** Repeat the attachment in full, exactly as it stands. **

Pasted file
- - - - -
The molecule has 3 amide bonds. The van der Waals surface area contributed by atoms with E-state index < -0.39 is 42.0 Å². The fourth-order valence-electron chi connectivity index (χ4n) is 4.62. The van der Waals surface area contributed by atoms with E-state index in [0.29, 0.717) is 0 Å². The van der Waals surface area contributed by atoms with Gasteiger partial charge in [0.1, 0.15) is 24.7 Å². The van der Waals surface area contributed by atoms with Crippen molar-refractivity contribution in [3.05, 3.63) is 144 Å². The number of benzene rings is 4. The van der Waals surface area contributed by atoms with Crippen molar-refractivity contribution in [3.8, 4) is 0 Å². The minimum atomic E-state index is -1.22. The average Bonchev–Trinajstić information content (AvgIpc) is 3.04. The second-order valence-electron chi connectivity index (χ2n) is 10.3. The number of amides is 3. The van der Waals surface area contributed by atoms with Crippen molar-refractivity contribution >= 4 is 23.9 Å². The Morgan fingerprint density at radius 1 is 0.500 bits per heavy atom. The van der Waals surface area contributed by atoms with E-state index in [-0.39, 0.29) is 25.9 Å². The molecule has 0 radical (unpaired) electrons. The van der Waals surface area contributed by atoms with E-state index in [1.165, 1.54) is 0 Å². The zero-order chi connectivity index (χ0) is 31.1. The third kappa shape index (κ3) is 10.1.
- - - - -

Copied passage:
The molecule has 3 amide bonds. The van der Waals surface area contributed by atoms with E-state index < -0.39 is 42.0 Å². The fourth-order valence-electron chi connectivity index (χ4n) is 4.62. The van der Waals surface area contributed by atoms with E-state index in [0.29, 0.717) is 0 Å². The van der Waals surface area contributed by atoms with Gasteiger partial charge in [0.1, 0.15) is 24.7 Å². The van der Waals surface area contributed by atoms with Crippen molar-refractivity contribution in [3.05, 3.63) is 144 Å². The number of benzene rings is 4. The van der Waals surface area contributed by atoms with Crippen molar-refractivity contribution in [3.8, 4) is 0 Å². The minimum atomic E-state index is -1.22. The average Bonchev–Trinajstić information content (AvgIpc) is 3.04. The second-order valence-electron chi connectivity index (χ2n) is 10.3. The number of amides is 3. The van der Waals surface area contributed by atoms with Crippen molar-refractivity contribution >= 4 is 23.9 Å². The Morgan fingerprint density at radius 1 is 0.500 bits per heavy atom. The van der Waals surface area contributed by atoms with E-state index in [-0.39, 0.29) is 25.9 Å². The molecule has 0 radical (unpaired) electrons. The van der Waals surface area contributed by atoms with E-state index in [1.165, 1.54) is 0 Å². The zero-order chi connectivity index (χ0) is 31.1. The third kappa shape index (κ3) is 10.1.